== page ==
Life but not as we know it Reading Ielts Answers and Questions

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IELTS Reading Passage – Life but not as we know it

Life but not as we know it

Astrobiology is arguably the trendiest buzzword in science after genomics. Like genomics, it is as hip as it is hard to define. Broadly speaking, it is an umbrella term for efforts of many scientists working in diverse fields to understand the conditions of life in the universe, whether on Earth or elsewhere.

The canvas is, in fact, so broad that many scientists might be astrobiologists without knowing it: astrobiology adds glamor to all science, from astronomy to zoology. Those with long memories and a cynical mind will soon have all this before. Once upon a time, there was a research programme called exobiology. Is astrobiology a new name for repackaged goods?

No, for two reasons. First, many discoveries made in the past decade have set people thinking, once again, about life elsewhere. For example, hardly a month goes by without the discovery of yet another planet orbiting a distant star. And whatever the truth about the much-disputed claims for fossils in Martian meteorites, the controversy has rehabilitated the idea of panspermia: that life can spread between planets.

Second, astrobiology is almost a trademarked term. The Nasa Astrobiology Institute is a virtual campus linking research centers with universities, all devoted to learning more about the general principles governing the origin of life in the universe. Significantly, Nature magazine recently looked at astrobiology in all its forms, from the quest to understand how life began on Earth to the prospects of finding intelligent life elsewhere in the universe.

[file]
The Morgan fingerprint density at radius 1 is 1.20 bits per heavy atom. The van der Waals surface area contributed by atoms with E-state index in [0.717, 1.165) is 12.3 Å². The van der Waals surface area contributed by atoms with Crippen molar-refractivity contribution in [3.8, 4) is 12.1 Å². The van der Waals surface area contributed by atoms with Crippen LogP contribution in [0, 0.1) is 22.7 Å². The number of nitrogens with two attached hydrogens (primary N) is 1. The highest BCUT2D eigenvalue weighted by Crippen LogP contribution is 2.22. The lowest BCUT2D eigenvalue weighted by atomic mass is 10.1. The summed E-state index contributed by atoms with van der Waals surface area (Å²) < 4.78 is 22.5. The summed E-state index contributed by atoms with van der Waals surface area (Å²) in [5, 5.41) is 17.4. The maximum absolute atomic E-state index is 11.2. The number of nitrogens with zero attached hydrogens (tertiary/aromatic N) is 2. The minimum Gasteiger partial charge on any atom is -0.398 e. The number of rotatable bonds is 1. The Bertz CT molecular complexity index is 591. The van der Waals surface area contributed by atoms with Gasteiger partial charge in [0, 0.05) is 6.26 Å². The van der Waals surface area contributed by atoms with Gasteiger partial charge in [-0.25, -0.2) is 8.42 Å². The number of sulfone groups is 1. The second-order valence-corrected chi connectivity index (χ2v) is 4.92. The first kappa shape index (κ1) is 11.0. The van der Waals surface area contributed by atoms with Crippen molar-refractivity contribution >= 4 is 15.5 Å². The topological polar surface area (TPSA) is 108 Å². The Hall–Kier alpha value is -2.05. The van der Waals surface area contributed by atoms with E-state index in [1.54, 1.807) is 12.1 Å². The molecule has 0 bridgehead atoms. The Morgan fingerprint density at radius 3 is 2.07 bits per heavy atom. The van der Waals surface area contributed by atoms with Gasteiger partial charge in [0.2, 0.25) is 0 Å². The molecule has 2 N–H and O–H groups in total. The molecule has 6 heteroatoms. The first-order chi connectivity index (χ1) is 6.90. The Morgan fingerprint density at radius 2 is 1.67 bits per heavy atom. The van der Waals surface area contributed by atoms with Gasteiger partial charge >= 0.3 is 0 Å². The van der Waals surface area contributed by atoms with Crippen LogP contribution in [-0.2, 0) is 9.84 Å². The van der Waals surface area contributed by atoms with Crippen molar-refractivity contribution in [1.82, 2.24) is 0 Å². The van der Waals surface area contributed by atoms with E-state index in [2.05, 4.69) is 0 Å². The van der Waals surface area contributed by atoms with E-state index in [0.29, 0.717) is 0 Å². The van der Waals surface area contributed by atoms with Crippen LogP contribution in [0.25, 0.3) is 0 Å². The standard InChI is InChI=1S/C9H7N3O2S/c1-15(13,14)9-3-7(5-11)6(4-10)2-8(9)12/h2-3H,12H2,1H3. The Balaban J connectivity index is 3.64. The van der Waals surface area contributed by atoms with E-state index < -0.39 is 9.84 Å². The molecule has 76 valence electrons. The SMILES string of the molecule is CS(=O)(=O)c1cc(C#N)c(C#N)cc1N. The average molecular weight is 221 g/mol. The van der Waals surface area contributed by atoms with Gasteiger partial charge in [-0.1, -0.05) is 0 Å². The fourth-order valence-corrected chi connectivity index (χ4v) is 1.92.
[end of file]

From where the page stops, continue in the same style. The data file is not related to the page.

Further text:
Not that this should be a cause for wide-eyed celebration, say its critics. Ironically, the most vociferous of these come not from the world of science but from science fiction. Brian Aldiss, veteran writer, critic, and leading light of the genre, dismisses our current obsession with life elsewhere, however much it is justified by science, as an expensively scratched itch.

Aliens, he argues, are a manifestation of a fundamental human urge to populate the universe with ‘others’, whether gods, ghosts, little green men, or cartoon characters. Scientists should beware of taking science fiction too seriously: aliens are used as plot devices, but this does not make them real.

A rather different criticism comes from scientists-turned-science fiction writers Jack Cohen and Ian Stewart. Both are academics – Cohen is a biologist, Stewart is a mathematician — but they have worked in SF, most recently on their novel Wheelers. Their argument with astrobiology is not that aliens might not exist, but that we cannot help be constrained in our search.All organisms on Earth, from the tiniest bacterium to the biggest whales, are constructed according to the same rules. Earthly genetic information is carried in genes made of DNA, earthly life is based on polymers of carbon, and its chemistry happens in liquid water. Because this kind of life is all we know, we tend to think that the same rules need to apply everywhere.

So, when probes land on Mars, or scientists look at Martian meteorites, they tend to look for the kinds of vital signs that betray earthly organisms when we have absolutely no reason for thinking that life elsewhere should be earthlike, or that our definition of life cannot be based more broadly. When the Mars Rover sat and stared at a rock, how do we know that the rock was not staring right back?